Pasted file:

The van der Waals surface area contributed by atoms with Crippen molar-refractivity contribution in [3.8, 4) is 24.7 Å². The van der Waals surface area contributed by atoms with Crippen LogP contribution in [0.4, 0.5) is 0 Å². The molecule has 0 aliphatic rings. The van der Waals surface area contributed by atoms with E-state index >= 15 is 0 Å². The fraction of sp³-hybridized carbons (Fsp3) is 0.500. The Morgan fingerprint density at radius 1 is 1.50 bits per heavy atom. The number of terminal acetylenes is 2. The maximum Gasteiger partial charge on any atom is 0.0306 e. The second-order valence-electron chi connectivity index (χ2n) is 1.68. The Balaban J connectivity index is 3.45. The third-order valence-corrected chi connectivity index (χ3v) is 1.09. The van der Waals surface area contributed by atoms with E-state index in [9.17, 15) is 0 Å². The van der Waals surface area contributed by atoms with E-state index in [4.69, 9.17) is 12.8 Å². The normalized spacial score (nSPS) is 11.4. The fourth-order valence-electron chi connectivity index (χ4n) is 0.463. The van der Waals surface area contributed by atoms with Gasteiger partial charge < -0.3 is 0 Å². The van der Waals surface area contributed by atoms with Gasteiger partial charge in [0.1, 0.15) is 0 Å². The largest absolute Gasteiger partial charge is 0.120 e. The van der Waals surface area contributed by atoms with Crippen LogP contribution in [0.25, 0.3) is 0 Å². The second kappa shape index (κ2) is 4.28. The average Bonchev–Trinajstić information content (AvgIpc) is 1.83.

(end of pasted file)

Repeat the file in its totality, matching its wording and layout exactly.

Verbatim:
The van der Waals surface area contributed by atoms with Crippen molar-refractivity contribution in [3.8, 4) is 24.7 Å². The van der Waals surface area contributed by atoms with Crippen LogP contribution in [0.4, 0.5) is 0 Å². The molecule has 0 aliphatic rings. The van der Waals surface area contributed by atoms with E-state index >= 15 is 0 Å². The fraction of sp³-hybridized carbons (Fsp3) is 0.500. The Morgan fingerprint density at radius 1 is 1.50 bits per heavy atom. The number of terminal acetylenes is 2. The maximum Gasteiger partial charge on any atom is 0.0306 e. The second-order valence-electron chi connectivity index (χ2n) is 1.68. The Balaban J connectivity index is 3.45. The third-order valence-corrected chi connectivity index (χ3v) is 1.09. The van der Waals surface area contributed by atoms with E-state index in [9.17, 15) is 0 Å². The van der Waals surface area contributed by atoms with E-state index in [4.69, 9.17) is 12.8 Å². The normalized spacial score (nSPS) is 11.4. The fourth-order valence-electron chi connectivity index (χ4n) is 0.463. The van der Waals surface area contributed by atoms with Gasteiger partial charge < -0.3 is 0 Å². The van der Waals surface area contributed by atoms with Gasteiger partial charge in [0.1, 0.15) is 0 Å². The largest absolute Gasteiger partial charge is 0.120 e. The van der Waals surface area contributed by atoms with Crippen LogP contribution in [0.25, 0.3) is 0 Å². The second kappa shape index (κ2) is 4.28. The average Bonchev–Trinajstić information content (AvgIpc) is 1.83.